NAGOYA, Japan (Reuters) - Bank of Japan Governor Haruhiko Kuroda said on Monday the economy is sustaining momentum towards hitting the central bank’s 2 percent inflation target but risks are tilted to the downside due to uncertainty over the global economy.
Kuroda maintained his optimistic view of Japan’s economy, saying it is likely to expand moderately as exports and output rebound, reflecting an expected improvement in overseas demand.
But he acknowledged that private consumption was “somewhat lacking momentum” and making some companies hesitant of raising prices of their goods and services.
“The BOJ will pursue powerful monetary easing and make policy adjustments as appropriate, taking into account economic, price and financial developments, to maintain the momentum toward achieving 2 percent inflation,” Kuroda said in prepared remarks to business leaders in Nagoya, central Japan.
The BOJ switched its policy target to interest rates from the pace of money printing in September, after years of massive asset purchases failed to jolt the economy out of stagnation.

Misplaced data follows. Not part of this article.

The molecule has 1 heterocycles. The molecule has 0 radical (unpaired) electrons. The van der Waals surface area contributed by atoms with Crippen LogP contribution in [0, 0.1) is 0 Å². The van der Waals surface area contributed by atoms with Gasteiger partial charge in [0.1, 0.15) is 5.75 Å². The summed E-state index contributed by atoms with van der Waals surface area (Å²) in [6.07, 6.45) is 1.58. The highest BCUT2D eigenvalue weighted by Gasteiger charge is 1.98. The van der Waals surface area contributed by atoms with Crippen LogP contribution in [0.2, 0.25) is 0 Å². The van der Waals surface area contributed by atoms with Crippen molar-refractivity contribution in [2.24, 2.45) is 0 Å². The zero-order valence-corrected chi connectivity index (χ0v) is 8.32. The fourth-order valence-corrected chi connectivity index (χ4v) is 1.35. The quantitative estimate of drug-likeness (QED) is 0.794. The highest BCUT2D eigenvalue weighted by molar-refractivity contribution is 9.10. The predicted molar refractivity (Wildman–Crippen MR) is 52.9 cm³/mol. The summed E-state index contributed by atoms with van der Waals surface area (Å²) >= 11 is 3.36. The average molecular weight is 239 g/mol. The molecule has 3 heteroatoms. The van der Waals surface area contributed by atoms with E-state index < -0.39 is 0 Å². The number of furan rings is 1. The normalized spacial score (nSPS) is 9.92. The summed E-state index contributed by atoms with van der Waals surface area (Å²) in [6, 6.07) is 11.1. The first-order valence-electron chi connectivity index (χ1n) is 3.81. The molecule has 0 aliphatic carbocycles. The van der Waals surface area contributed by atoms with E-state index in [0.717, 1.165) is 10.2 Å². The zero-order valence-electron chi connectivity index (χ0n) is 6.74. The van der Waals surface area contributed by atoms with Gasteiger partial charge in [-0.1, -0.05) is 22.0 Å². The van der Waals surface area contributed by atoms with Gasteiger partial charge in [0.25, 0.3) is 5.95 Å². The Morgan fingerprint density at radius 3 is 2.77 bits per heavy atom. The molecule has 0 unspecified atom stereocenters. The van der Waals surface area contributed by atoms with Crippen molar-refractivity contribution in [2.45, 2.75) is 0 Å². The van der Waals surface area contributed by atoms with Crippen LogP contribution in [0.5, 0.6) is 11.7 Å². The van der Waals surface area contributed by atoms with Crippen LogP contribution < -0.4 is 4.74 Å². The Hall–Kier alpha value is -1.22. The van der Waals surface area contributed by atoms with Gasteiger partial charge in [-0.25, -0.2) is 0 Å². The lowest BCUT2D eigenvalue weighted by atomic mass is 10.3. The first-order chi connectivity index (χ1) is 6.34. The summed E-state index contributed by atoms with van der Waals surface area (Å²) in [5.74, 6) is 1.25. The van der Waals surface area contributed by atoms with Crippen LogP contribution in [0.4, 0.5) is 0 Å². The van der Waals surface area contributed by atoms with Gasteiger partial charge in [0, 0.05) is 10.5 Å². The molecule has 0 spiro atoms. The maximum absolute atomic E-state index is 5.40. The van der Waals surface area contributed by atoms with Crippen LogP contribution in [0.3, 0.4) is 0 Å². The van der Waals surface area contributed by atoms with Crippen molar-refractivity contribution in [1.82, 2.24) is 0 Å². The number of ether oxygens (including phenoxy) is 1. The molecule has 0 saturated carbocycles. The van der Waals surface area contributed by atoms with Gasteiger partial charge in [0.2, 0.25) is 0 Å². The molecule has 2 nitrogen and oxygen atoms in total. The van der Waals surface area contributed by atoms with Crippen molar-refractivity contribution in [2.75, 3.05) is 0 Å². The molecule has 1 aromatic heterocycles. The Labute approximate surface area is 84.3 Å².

It pushed back the timeframe of hitting its ambitious 2 percent inflation target in October, as weak consumption and falling import costs from a strong yen weigh on price growth.
Kuroda stressed that next year’s wage negotiations between companies and labor unions would be crucial to whether Japan will see inflation accelerate toward 2 percent.
He added that a tightening job market is expected to gradually push up wages. The hit to inflation from falling oil costs will dissipate early next year and help Japan’s consumer inflation turn positive in coming months, Kuroda said.
Japan’s core consumer prices fell for a seventh straight month and household spending slumped in September, underscoring the challenges of hitting the BOJ’s target.
Reporting by Leika Kihara; Editing by Chris Gallagher and Kim Coghill